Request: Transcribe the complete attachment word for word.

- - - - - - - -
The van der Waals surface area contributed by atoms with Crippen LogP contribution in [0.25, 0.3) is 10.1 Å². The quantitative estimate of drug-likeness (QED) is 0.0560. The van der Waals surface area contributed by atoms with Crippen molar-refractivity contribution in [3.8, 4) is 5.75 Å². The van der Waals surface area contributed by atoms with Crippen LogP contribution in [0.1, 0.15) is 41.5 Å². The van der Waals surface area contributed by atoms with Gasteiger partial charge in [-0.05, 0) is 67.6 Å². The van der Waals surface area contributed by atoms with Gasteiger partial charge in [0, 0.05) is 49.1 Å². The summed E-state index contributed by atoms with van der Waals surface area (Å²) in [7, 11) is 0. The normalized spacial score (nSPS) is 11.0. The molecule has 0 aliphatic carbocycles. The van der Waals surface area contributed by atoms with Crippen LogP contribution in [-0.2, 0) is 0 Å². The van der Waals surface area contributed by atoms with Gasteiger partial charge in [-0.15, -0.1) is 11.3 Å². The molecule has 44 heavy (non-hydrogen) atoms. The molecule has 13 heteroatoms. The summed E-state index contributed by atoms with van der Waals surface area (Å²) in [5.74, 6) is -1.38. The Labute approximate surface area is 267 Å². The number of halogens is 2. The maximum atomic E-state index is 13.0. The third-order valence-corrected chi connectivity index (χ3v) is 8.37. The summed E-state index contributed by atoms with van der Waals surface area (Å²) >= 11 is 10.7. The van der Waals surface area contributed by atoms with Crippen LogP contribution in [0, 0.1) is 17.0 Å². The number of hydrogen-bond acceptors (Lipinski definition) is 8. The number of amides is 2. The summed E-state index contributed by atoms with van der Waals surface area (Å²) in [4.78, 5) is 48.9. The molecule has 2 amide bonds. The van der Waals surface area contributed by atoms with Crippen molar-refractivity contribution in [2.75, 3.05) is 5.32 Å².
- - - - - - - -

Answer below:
The van der Waals surface area contributed by atoms with Crippen LogP contribution in [0.25, 0.3) is 10.1 Å². The quantitative estimate of drug-likeness (QED) is 0.0560. The van der Waals surface area contributed by atoms with Crippen molar-refractivity contribution in [3.8, 4) is 5.75 Å². The van der Waals surface area contributed by atoms with Crippen LogP contribution in [0.1, 0.15) is 41.5 Å². The van der Waals surface area contributed by atoms with Gasteiger partial charge in [-0.05, 0) is 67.6 Å². The van der Waals surface area contributed by atoms with Gasteiger partial charge in [0, 0.05) is 49.1 Å². The summed E-state index contributed by atoms with van der Waals surface area (Å²) in [7, 11) is 0. The normalized spacial score (nSPS) is 11.0. The molecule has 0 aliphatic carbocycles. The van der Waals surface area contributed by atoms with Crippen LogP contribution in [-0.2, 0) is 0 Å². The van der Waals surface area contributed by atoms with Gasteiger partial charge in [-0.15, -0.1) is 11.3 Å². The molecule has 44 heavy (non-hydrogen) atoms. The molecule has 13 heteroatoms. The summed E-state index contributed by atoms with van der Waals surface area (Å²) in [5.74, 6) is -1.38. The Labute approximate surface area is 267 Å². The number of halogens is 2. The maximum atomic E-state index is 13.0. The third-order valence-corrected chi connectivity index (χ3v) is 8.37. The summed E-state index contributed by atoms with van der Waals surface area (Å²) >= 11 is 10.7. The van der Waals surface area contributed by atoms with Crippen LogP contribution in [0, 0.1) is 17.0 Å². The number of hydrogen-bond acceptors (Lipinski definition) is 8. The number of amides is 2. The summed E-state index contributed by atoms with van der Waals surface area (Å²) in [4.78, 5) is 48.9. The molecule has 2 amide bonds. The van der Waals surface area contributed by atoms with Crippen molar-refractivity contribution in [2.75, 3.05) is 5.32 Å².